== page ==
Corn, soybeans, wheat sent lower by weather, supplies

Demand also appears to be slipping

Corn, crop, grain Corn, crop, grain

Corn: Rainfall was seen as beneficial in the corn market on Monday. Coverage and amounts were more than impressive from the weekend rain event that moved through. No system is 100% good coverage, but looking at a map of totals certainly suggests major help for some of the driest areas. This rain will cause some planters to begin moving that were waiting for moisture before getting started.

Looking ahead in the forecast, we see that after this week, conditions dry out while temps move to back above average. That type of forecast suggests that while these rains may have slowed planters, they will get right back out there going with even better soil conditions soon. We will start seeing planting progress numbers on Tuesday as a small fire at the USDA delayed the release of that report.

Most of trade feels that when it does come out it will still show a record national pace of 17%. When it comes to the technical side of this corn there is still downside room available before taking out important support. For the July corn key support stands at 602 1/2. For the December corn, key support lies at 523. New crop hedgers might need to lower top side selling expectations back down into the mid 540’s.

Corn bulls would get the greatest quick support from a morning export announcement, otherwise thanks to a good forecast the bears in the new crop continue to hold control of this market…Ryan Ettner
Soybeans: Beans were hit the hardest Monday with the May contract falling more than 16 cents. Old crop beans still held last week’s lows and could rebound from these levels. You need to be aware that the previous week lows have not been taken out since January of this year. That is 11 weeks ago. The 1415 area will be important in May.

The July chart is a little different but good support will come in at 1416. Demand has been a strong reason for the strength we have seen. As of Monday, beans are still almost 20 cents cheaper here in the US than in Brazil (port price + shipping to China). Brazil is now 88% complete with harvest and usually we lose sales at this point. Last year Brazil was 43 cents cheaper than the US at this time. As long as we still have the price advantage, beans will probably find support at lower levels.

We feel old crop beans are still overpriced in the big picture. For the short term, the trade is still inching demand higher. Our chart is showing that USDA is usually split on increasing or decreasing acres from the March report. Here are a few things to consider. With early planting in corn you will have to think beans will be early as well. If we see a record pace for corn beans could be at a record pace as well. This may entice the Southern regions to increase their double crop beans.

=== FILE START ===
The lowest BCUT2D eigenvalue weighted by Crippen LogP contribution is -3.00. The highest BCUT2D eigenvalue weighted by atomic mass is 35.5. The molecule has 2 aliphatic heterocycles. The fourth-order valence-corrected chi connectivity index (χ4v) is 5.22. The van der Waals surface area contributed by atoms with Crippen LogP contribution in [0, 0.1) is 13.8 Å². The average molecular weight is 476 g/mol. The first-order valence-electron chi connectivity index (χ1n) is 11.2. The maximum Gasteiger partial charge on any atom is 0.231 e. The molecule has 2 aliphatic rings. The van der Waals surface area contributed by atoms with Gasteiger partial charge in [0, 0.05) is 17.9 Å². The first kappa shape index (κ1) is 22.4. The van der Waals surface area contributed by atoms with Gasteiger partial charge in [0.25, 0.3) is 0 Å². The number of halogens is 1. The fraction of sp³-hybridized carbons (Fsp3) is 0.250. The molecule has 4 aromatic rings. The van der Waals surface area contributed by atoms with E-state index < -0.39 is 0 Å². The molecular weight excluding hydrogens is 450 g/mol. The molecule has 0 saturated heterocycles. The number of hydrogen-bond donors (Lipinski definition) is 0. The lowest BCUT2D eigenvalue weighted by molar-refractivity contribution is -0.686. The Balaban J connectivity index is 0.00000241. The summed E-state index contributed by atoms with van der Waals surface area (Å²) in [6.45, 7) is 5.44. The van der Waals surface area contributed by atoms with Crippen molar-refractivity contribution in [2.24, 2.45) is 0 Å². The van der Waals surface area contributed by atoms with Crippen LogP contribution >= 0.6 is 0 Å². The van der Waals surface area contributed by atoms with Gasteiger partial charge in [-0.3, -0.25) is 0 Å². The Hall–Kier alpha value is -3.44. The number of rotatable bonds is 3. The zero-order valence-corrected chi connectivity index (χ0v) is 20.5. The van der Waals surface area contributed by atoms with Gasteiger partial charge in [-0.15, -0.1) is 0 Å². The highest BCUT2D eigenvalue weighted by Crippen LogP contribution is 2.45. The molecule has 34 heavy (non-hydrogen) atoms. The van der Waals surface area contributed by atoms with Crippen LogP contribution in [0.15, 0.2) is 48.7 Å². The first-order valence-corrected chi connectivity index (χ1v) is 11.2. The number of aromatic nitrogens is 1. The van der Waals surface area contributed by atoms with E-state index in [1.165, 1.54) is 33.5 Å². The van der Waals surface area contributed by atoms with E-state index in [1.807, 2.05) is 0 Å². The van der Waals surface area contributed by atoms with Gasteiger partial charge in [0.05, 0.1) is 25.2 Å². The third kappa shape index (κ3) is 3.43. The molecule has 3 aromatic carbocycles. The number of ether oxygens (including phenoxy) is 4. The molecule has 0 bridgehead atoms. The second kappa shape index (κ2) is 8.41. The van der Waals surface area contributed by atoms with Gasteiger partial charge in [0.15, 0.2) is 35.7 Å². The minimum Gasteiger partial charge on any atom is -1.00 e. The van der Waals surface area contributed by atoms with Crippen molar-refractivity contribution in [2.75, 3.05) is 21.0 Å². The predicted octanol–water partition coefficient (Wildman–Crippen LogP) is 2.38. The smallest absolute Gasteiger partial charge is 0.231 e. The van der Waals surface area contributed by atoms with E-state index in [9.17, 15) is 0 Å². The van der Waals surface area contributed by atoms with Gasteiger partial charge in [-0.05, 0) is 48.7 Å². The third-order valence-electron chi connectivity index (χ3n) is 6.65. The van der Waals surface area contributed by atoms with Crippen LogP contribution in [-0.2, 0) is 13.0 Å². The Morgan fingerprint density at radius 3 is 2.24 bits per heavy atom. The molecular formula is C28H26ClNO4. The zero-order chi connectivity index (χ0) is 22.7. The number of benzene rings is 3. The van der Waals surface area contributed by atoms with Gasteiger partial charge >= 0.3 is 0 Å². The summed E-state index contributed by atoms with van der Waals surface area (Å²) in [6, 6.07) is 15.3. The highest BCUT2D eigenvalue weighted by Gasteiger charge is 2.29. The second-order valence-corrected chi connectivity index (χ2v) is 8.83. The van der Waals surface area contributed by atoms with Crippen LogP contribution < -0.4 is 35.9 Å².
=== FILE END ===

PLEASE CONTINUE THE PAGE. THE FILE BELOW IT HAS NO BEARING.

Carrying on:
The other thing is that we are at a higher price than we were at the end of March. This could shift some acres away from corn and have more beans going in the ground. Balance sheets look pretty good for beans now that they have bought acres and sitting at a 2.56:1 ratio with corn. We are looking for a turnaround Tuesday tomorrow but be careful if those support areas are taken out…Steve Georgy

Wheat: The wheat market started the week off where we left off last week, selling off and settling near the daily lows. The May Chicago wheat contract hit its lowest level since the March 30 acreage report. The pressure to the market came from a two pronged attack of economic jitters and bearish weather.

Last week China’s released their first quarter GDP which came in a disappointing 8.1% Traders fear a weak China GDP number is a signal that their economy might be in for a “hard” landing. This would have a negative impact on the demand for all commodities. This thought processes had traders reducing risk today. Additional economic pressure came out of Spain Monday. Their borrowing costs were spiking today igniting fears that they will need a financial bailout like Greece received. This news added to Monday's risk-off mentality.

Weather-wise the U.S. Plains received beneficial rains over the weekend. Kansas and Oklahoma received up to two inches of rain. The Northern Plains, where the spring wheat is being planted, also received some much needed rain and they have more in the forecast. Producers in this part of the country were reporting that they were planting in some pretty dry soil conditions so this was a much needed rain event.

Wheat inspections, normally out after 10 am, were delayed due to a small fire at USDA’s Washington headquarters. They came in at 25.745 million bushels. This was up from last week’s 17.711 million bushel number. It was also above the trade estimated range of 15 to 19 million bushels. The weekly crop ratings were delayed due to the fire and will be released on Tuesday after the close.

The CFTC report released Friday showed that large speculator added to the short position which was also viewed bearish by the trade. They are carrying their largest short positions since Feb. 28. With what looks like a bumper crop on the way, and plentiful supplies on hand here and in the world, we believe that the path of least resistance will be lower for the wheat market. With this in mind Allendale continues to recommend hedgers take advantage of rallies to hedge/sell inventory. For traders who want to own wheat, we would recommend using low risk options and not chase rallies…Jim McCormick

About the Author

Ryan Ettner is a registered commodities broker and grains analyst at Allendale, Inc. Steve Georgy is a Sr. Broker/Manager at Allendale, Inc. Jim McCormick is Senior Broker/Manager at Allendale, Inc. Allendale is registered with the CFTC and NFA and is a member of the NIBA.

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